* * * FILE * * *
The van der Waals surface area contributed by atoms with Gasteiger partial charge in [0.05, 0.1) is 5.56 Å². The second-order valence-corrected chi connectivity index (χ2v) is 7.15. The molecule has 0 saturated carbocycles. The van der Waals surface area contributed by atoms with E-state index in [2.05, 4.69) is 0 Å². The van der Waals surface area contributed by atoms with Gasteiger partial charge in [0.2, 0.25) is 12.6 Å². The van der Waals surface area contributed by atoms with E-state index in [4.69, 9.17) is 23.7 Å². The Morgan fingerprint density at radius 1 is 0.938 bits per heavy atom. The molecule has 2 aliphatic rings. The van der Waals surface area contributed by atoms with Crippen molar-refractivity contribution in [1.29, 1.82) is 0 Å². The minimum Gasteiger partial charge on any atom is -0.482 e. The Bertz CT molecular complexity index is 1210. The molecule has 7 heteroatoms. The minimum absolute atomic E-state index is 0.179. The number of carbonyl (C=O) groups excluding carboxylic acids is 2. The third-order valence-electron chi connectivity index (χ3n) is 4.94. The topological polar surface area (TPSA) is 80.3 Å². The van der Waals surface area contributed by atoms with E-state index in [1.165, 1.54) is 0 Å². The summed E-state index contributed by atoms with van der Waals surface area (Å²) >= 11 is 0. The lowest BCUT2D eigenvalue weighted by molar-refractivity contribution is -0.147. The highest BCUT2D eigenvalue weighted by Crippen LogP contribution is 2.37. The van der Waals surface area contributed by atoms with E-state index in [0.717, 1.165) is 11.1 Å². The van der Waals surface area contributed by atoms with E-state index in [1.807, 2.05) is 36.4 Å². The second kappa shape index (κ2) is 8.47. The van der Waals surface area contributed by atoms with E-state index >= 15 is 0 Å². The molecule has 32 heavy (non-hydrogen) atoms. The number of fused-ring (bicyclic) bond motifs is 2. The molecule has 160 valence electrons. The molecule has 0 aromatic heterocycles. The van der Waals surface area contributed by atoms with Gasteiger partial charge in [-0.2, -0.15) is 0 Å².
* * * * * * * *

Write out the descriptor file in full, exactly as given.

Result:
The van der Waals surface area contributed by atoms with Gasteiger partial charge in [0.05, 0.1) is 5.56 Å². The second-order valence-corrected chi connectivity index (χ2v) is 7.15. The molecule has 0 saturated carbocycles. The van der Waals surface area contributed by atoms with E-state index in [2.05, 4.69) is 0 Å². The van der Waals surface area contributed by atoms with Gasteiger partial charge in [0.2, 0.25) is 12.6 Å². The van der Waals surface area contributed by atoms with E-state index in [4.69, 9.17) is 23.7 Å². The Morgan fingerprint density at radius 1 is 0.938 bits per heavy atom. The molecule has 2 aliphatic rings. The van der Waals surface area contributed by atoms with Crippen molar-refractivity contribution in [1.29, 1.82) is 0 Å². The minimum Gasteiger partial charge on any atom is -0.482 e. The Bertz CT molecular complexity index is 1210. The molecule has 7 heteroatoms. The minimum absolute atomic E-state index is 0.179. The number of carbonyl (C=O) groups excluding carboxylic acids is 2. The third-order valence-electron chi connectivity index (χ3n) is 4.94. The topological polar surface area (TPSA) is 80.3 Å². The van der Waals surface area contributed by atoms with E-state index in [1.165, 1.54) is 0 Å². The summed E-state index contributed by atoms with van der Waals surface area (Å²) >= 11 is 0. The lowest BCUT2D eigenvalue weighted by molar-refractivity contribution is -0.147. The highest BCUT2D eigenvalue weighted by Crippen LogP contribution is 2.37. The van der Waals surface area contributed by atoms with E-state index in [0.717, 1.165) is 11.1 Å². The van der Waals surface area contributed by atoms with E-state index in [1.807, 2.05) is 36.4 Å². The second kappa shape index (κ2) is 8.47. The van der Waals surface area contributed by atoms with E-state index >= 15 is 0 Å². The molecule has 32 heavy (non-hydrogen) atoms. The number of fused-ring (bicyclic) bond motifs is 2. The molecule has 160 valence electrons. The molecule has 0 aromatic heterocycles. The van der Waals surface area contributed by atoms with Gasteiger partial charge in [-0.2, -0.15) is 0 Å².